In the weeks leading up to the passage of the tax deal yesterday, the Tea Party seemed to have taken control of the economic debate once again, continuously promoting ideas that our nation faces a deficit crisis and that the only solution to this crisis is entitlement tax cuts for the so-called job-creators and spending cuts for working people, specifically cuts to professed entitlement programs. That there has been virtually no critical analysis or meaningful coverage of this by either political party or the corporate media is not surprising.
However, if one embraced a modicum of skeptical and healthy doubt when viewing corporate coverage of the so-called “fiscal cliff” or the deficit fiasco, then an excellent story in Business Insider by reporter Joe Weisenthal goes a long way in explaining that the only meaningful way to reduce the deficit as a percentage of gross domestic product (GDP) is to increase the GDP by decreasing unemployment.
The graph in that article, from the St. Louis Federal Reserve, published by Weisenthal, demonstrably exhibits that there is a direct relationship between unemployment and the deficit as a percent of GDP.
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As Weisenthal explains so well, neither revenues from tax increases – such as the increase on individuals earning over $400,000 and couples earning over $450,000 allowed in yesterday’s bill – nor decreased spending from austerity measures like those Democrats succeeded in keeping out of the final deal on New Year’s Day will substantially decrease the deficit as a percentage of GDP. As the graph makes evident, the only way to decrease the deficit as a percentage of GDP is to decrease unemployment. This means dramatically increasing job opportunities for Americans who want to work. As Wiesenthal and many others have noted, with increased employment, government revenues will increase while, simultaneously, the use of entitlement programs will diminish.
One only has to look at the austerity measures being imposed in Greece, Spain, Portugal, Italy and much of Europe to see that the type of spending cuts proposed by the Tea Party would have led to massive higher unemployment, crippling recession hovering on depression and increased public deficits. Surely, to follow such a path would have been disastrous not only for the United States, but for the global economy in general.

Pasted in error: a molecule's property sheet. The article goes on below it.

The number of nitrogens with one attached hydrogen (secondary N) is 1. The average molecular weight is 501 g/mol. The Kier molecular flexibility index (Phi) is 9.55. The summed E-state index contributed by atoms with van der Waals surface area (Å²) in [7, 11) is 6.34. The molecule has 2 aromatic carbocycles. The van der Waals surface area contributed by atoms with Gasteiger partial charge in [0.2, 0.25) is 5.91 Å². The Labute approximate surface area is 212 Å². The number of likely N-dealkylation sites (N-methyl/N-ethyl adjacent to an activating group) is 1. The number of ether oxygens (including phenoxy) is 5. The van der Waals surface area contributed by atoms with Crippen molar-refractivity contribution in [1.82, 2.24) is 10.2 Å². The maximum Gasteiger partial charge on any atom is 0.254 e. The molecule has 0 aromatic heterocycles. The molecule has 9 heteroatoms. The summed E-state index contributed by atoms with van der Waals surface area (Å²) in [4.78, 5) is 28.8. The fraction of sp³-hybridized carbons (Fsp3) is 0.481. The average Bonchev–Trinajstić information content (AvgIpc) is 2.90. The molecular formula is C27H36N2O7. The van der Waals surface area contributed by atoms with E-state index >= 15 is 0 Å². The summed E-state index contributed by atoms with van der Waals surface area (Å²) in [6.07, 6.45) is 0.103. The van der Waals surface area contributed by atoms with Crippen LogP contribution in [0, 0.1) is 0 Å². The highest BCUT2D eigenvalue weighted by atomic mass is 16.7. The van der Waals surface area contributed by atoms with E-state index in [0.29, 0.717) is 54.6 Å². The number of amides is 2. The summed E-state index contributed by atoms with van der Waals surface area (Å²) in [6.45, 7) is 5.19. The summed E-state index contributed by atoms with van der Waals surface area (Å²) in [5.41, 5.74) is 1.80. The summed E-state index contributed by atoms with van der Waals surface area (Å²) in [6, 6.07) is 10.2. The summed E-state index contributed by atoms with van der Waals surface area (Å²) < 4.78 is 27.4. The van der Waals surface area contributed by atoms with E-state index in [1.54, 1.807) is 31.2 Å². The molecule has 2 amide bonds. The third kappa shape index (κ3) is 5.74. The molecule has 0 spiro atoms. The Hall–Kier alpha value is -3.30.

The data in the Federal Reserve graph clearly demonstrates that decreasing unemployment – providing people with opportunities to earn a living – is the central issue in a meaningful deficit reduction. Yet as we witnessed President Obama and the reactionary Republicans dickering over which tax increases and spending cuts should be enacted to reduce the government deficit, no one in Washington was talking about job growth – not Timothy Geithner, not Barack Obama, nor the corporate-labeled “job creators,” a misnomer indeed.
If increasing employment is key to addressing the government deficit, then why does the Tea Party and its fellow corporate travelers promote tax cuts and decreased government spending for working people? It appears that the Tea Party was working assiduously to undermine the economy on behest of the banksters and billionaires who fund them through shadow groups such as Freedom Works, and presumably, they will continue to do so when the new Congress convenes on Thursday.
Banksters and billionaires alike know they benefit from a weak economy for several reasons: low interest rates allow them to borrow money cheaply and then loan it out at higher spreads; low inflation helps to protect the value of the 1 percent’s assets; decreased prices allow them to buy assets more cheaply, thereby forming monopolies in the interest of decimating competition. Labor costs also fall in a weak economy, creating a reserve labor army made up of frustrated and desperate workers willing to work at almost any price. Then there are the government services that are put on the privatizing block as part of, supposedly, “deficit reduction.” All of this is contrived to benefit a tiny fraction of the ruling class while assuring that American workers remain desperate and consequently willing to accept lower wages, “right to work” state laws, the decimation of unions and other policies that work against their own interests.
The Tea Party promotes tax cuts on the wealthy as a means of economic stimulus, despite evidence to the contrary. As my recent article laid bare, low capital gains tax rates have in fact resulted in bloated CEO dividends, dividends these “job creators” paid out to themselves to avoid taxes – all of which could have in fact been used to invest in America to spur job growth. It is clear: job creation and job growth are not on the agenda of corporate America and their wheelmen – unless the jobs created are in China, India or other cheap labor hubs.